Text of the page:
Dec. 7, 2009, 12:30 p.m.
Roughly 90 minutes after their alarm clocks buzz every Saturday morning around 6 a.m., Canton siblings Evan and Sydney Wheeler are propelling their bodies around a sheet of ice in Hazel Park.
While most middle-schoolers would be tempted to hit the snooze button, the Wheelers hit the cruise button.
The Central Middle School students are competitive speed skaters, a rare breed in this part of the state.
"When Evan told us he wanted to try the sport about five years ago, it took me three weeks to find a place that offered speed-skating around here," said Brian Wheeler, the speedy skaters' dad. "I finally found a guy in Grand Rapids, who hooked us up with the Wolverine Sports Club in Hazel Park."
Evan Wheeler got hooked on the sport during the 2006 Winter Olympics as he watched the United States' Apollo Ono earned medal after medal.
A short time later, his parents purchased all the necessary equipment -- specially made skates, shin guards, knee pads, a neck guard, elbow pads, helmet -- and they started making the weekly trek to Hazel Park for one-hour lessons with coach Dave Rondot.
"I like the feeling of going as fast as you can in circles and pushing my body as fast as it will go," said Evan, when asked about speed skating's appeal. "The key is not to go all out right away. You have to pace yourself."
Sydney picked up the sport this year and, like her younger brother, enjoys the adrenaline rush the activity offers.
"My friends wonder why I want to get up so early on Saturdays," Sydney said, smiling. "But it's fun. I like it a lot."
During the winter months, the Wheelers attend competitions approximately every two months, driving as far as Rochester, NY. Evan has earned several medals in state and regional meets that draw the fastest skaters around.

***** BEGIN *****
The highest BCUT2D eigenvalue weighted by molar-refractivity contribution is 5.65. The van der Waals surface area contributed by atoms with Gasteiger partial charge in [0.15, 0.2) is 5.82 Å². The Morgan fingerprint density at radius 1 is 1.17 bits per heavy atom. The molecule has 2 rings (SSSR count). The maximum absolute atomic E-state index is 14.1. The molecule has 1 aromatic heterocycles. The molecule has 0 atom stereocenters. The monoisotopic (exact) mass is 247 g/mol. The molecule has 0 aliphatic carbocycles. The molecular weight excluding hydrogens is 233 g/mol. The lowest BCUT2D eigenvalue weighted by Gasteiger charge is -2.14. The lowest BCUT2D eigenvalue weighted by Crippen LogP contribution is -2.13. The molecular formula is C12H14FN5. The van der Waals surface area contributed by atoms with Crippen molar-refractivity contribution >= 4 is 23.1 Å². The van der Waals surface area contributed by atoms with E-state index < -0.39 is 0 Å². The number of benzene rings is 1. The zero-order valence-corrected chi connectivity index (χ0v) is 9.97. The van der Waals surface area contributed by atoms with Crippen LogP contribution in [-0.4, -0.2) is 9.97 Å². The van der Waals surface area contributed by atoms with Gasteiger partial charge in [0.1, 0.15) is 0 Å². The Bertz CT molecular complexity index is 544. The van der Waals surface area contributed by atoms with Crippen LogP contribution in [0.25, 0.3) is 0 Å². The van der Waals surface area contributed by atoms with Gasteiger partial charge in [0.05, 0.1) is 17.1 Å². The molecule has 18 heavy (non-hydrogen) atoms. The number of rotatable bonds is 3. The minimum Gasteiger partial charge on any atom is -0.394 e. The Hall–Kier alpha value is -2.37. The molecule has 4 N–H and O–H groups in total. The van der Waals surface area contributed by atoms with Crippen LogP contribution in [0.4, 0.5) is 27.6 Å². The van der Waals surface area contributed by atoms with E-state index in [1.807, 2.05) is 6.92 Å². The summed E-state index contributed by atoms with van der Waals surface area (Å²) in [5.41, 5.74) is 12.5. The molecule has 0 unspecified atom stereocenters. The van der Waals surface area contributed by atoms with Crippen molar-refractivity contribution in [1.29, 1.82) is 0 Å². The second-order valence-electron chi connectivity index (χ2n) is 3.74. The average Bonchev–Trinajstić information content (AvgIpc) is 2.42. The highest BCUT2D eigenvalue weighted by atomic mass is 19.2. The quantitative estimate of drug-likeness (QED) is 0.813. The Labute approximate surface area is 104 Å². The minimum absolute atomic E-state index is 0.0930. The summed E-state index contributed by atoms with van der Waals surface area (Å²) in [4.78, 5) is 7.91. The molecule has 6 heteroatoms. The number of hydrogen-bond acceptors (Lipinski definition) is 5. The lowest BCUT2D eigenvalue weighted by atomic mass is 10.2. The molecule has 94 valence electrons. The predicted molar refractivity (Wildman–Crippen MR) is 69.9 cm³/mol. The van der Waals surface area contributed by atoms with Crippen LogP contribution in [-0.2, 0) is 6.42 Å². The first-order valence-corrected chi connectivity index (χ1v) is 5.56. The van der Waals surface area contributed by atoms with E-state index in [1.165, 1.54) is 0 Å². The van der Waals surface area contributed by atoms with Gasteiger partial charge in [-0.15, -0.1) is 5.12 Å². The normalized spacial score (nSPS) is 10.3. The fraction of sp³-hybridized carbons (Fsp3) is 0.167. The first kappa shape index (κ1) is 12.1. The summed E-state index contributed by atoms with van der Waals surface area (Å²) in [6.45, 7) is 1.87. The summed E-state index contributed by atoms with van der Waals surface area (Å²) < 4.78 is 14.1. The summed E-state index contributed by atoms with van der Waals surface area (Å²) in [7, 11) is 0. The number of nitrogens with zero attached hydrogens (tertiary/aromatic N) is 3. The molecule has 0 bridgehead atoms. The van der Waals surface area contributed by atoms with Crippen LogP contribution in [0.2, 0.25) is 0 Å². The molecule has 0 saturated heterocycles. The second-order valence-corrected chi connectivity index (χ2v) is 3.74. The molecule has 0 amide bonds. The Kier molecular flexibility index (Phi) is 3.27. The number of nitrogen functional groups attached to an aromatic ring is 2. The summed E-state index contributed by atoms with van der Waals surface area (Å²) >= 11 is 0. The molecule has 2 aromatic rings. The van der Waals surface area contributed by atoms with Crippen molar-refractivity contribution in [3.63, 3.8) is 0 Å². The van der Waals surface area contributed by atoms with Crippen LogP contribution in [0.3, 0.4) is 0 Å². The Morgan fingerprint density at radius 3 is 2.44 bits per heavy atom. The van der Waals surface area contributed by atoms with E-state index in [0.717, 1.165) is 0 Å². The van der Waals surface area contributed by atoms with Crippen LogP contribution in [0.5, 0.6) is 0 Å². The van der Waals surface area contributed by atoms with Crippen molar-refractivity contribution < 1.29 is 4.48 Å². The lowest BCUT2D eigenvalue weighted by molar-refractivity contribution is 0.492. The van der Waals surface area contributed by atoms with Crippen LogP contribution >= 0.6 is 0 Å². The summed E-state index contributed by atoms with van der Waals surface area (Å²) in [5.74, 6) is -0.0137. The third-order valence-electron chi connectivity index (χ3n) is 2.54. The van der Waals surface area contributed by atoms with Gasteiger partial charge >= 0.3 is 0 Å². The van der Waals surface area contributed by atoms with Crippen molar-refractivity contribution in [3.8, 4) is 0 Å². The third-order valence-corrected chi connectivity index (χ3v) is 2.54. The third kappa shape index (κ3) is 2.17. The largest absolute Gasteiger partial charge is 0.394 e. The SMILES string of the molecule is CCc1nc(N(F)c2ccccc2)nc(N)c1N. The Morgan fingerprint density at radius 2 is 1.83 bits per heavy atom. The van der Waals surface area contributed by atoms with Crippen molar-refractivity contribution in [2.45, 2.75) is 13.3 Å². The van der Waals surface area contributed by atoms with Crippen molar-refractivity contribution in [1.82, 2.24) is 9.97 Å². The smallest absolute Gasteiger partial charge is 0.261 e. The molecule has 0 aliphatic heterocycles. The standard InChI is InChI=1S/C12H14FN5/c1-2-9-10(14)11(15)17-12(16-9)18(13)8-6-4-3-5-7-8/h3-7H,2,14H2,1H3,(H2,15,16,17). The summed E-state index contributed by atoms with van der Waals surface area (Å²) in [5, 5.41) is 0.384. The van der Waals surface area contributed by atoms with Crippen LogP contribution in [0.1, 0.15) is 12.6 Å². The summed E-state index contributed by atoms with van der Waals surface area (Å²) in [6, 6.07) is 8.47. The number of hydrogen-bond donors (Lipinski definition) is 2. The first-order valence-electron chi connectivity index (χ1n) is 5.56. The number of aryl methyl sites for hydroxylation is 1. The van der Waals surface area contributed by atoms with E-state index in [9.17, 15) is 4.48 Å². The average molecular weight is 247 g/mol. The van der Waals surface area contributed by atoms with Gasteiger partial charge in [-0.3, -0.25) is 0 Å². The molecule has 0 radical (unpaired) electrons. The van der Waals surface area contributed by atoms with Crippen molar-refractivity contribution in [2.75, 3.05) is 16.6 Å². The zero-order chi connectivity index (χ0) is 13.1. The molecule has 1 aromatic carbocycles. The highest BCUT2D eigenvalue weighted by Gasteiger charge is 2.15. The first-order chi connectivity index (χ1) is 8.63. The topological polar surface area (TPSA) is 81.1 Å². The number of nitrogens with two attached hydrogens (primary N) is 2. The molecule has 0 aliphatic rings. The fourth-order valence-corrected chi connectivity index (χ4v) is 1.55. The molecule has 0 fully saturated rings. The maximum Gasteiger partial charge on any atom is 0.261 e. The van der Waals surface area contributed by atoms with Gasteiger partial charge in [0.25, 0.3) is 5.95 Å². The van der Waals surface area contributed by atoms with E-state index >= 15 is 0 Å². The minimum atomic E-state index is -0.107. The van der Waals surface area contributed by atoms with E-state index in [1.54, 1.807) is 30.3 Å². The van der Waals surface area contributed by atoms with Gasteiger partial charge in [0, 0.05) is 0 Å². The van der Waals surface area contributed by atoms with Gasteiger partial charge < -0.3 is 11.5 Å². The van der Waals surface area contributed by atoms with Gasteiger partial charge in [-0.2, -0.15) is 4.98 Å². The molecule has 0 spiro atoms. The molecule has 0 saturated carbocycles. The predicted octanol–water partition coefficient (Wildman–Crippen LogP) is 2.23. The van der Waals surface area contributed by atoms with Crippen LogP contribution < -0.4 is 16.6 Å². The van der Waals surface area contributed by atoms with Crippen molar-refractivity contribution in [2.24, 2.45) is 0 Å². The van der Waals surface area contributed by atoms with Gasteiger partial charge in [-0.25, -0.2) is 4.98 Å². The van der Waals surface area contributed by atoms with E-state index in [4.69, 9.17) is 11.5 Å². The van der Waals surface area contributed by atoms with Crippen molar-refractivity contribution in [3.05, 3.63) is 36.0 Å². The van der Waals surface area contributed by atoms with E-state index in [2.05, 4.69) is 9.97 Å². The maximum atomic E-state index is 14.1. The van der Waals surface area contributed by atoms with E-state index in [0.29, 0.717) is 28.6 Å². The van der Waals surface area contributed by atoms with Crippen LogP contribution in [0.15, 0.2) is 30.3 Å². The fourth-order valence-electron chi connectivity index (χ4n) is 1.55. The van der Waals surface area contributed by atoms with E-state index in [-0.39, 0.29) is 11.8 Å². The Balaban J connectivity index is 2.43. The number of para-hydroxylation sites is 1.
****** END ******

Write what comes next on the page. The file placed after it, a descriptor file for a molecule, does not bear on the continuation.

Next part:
"It's probably a little cheaper than travel hockey, but more expensive than soccer or baseball," Brian Wheeler noted. "It's a low-volume sport, so all of the equipment is hand-made. You can't just go into Dunham's and pick up a pair of speed-skating skates. There's only one manufacturer in the United States, so everything has to be ordered over the Internet."
The sport is extremely competitive, but at the same time there is a unique and warming camaraderie among the athletes, Brian Wheeler said.
"Like any sport, everybody trains hard and wants to win," he said. "But once the race is over, the kids are all playing games together off the ice.
"Sydney was kind of upset when she didn't do really well the first time she raced, even though she was going up against girls that had been speed skating for years. But the other girls, who were fabulous skaters, encouraged her to keep trying. It was really neat to see."
In the spring, the Wheelers' weekly drive will be cut in half when they begin training at the Ice Cube in Ann Arbor.
If your child is interested in trying speed skating visit http://www.wolverinesportsclub.com and click on the speed-skating link.
And make sure your alarm clock has a fresh battery.
Ed Wright can be reached at (734) 453-1980 or email@example.com